Aaron took his life a few days ago. In one of the most painful moments of my life, I received a message from him that he had hit rock bottom, didn’t see any more positives and didn’t know how to get out of it. He went back to Thailand, where he knew he could get lost in the jungle of nature and people. He painstakingly made his plan and carried it out, saying only that he was sorry and that he loved me. My pleading with him to hold on, to be strong, to let me help him was left hanging in mid-air, unanswered. My offer to help was too late; my outstretched arms were left empty. Aaron died Monday, July 18th, 2016 in the wee hours of the morning.

People tell me that it is not my fault, that there was nothing more I could have done, some people just can’t be helped; and although I want to believe them, I also think that it is a cop-out. I can do more for my struggling colleagues. I can look them in the eyes and acknowledge their pain, even when they are trying to hide their faces from me. Our horizons for caring need to stretch beyond our own worldly comforts and self-serving plans for the future. My retirement fund is not more important than Aaron’s life. My holidays are not more important than Aaron’s life. My daughter’s beer fund at university is not more important than Aaron’s life. I could have done more to help, but I did not. CBC reported a headline recently, “Suicide rate in Alberta climbs 30% in wake of mass oilpatch layoffs”. Why are we letting this happen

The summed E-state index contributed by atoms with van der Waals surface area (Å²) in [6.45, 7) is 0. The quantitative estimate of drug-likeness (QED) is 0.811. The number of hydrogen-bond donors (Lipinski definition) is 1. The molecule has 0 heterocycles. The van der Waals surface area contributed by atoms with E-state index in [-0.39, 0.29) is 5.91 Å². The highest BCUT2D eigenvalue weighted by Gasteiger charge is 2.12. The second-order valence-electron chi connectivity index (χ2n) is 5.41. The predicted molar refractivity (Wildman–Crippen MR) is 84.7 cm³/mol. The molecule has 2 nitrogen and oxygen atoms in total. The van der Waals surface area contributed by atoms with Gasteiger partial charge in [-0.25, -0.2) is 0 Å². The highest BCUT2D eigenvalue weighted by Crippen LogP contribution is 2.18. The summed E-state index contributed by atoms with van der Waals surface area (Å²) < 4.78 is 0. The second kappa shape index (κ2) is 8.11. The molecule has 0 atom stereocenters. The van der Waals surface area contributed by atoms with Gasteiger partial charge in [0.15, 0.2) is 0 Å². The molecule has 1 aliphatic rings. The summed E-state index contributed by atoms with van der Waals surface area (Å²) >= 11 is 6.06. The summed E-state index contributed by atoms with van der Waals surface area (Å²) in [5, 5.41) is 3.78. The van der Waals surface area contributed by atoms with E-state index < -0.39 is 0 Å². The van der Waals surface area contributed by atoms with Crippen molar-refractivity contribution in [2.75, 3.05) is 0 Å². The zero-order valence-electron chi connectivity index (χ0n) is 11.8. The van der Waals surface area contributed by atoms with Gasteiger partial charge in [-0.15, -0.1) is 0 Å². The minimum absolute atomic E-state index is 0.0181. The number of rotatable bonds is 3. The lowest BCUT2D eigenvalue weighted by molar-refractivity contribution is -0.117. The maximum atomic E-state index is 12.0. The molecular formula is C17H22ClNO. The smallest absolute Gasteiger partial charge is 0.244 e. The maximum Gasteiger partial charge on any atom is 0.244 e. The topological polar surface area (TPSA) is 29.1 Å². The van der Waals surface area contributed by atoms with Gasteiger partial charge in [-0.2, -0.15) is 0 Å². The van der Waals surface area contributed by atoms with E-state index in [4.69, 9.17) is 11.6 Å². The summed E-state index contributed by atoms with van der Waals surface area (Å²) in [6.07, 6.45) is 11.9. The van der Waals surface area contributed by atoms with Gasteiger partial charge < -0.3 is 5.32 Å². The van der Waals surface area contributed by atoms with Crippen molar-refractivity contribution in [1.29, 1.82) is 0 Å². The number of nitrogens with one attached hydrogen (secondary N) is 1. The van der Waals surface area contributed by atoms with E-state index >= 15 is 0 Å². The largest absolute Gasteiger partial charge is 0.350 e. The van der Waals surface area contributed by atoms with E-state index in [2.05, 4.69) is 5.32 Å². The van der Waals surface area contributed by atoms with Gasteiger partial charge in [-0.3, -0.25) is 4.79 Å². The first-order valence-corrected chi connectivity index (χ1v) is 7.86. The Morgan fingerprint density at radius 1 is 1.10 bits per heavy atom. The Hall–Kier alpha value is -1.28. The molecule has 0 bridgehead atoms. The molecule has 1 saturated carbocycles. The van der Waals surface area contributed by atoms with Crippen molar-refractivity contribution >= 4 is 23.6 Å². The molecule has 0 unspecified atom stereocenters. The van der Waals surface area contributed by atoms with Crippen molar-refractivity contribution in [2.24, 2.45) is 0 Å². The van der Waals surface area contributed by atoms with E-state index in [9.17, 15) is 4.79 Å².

The Canadian Mental Health Association tells those who have lost their jobs in Alberta to focus on supportive and healthy relationships, to get moving and take action, to take care of themselves and to beware of negative self-talk. Finally, they advise you to reach out for help. For some, these instructions are impossibly unattainable, especially when one is paralyzed by uncertainty and an apparent lack of options. We, as friends and colleagues, need to step up and take the lead. We need to talk about the layoffs directly, without skirting the issue, and we need to use initiative to anticipate what our friends require. We also need to remind them, as Helen Keller said, that “although the world is full of suffering, it is also full of overcoming it”, and one doesn’t have to do that alone.

Aaron Dobrich
Aaron Dobrich, Phuket, Thailand, 2015

So, where does this leave me now? It leaves me wanting. I miss my friend. I cry every day. I want to reach out and ask people in our industry to help support the child that Aaron left behind, but I‘ve never done anything like this before. He had no money, no life insurance and his girlfriend is young, alone and afraid. If anyone has the ability to give, then I will collect and use the money to set up an education fund for Aaron’s child. Aaron, like most of us, valued learning above all else. Please email me if you can help: amanda11knowles@gmail.com.

Someone asked me today if I feel that supporting someone in need is a burden. My answer is no, that it is an honour. I want to encourage the CSEG to have links on their website to direct people who are struggling mentally with their situation. I want to ask companies that are laying people off to take extra care in ensuring their people land on their feet. Finally, I want to ask the reader, yes you, three questions that Aaron asked me several times over the years: What does your heart tell you? What do you stand for? How do you want to live your life?



About the Author(s)

Amanda Knowles is a professional geophysicist at Canadian Natural Resources Ltd., a CSEG volunteer, and an active member of the Human Ventures Institute.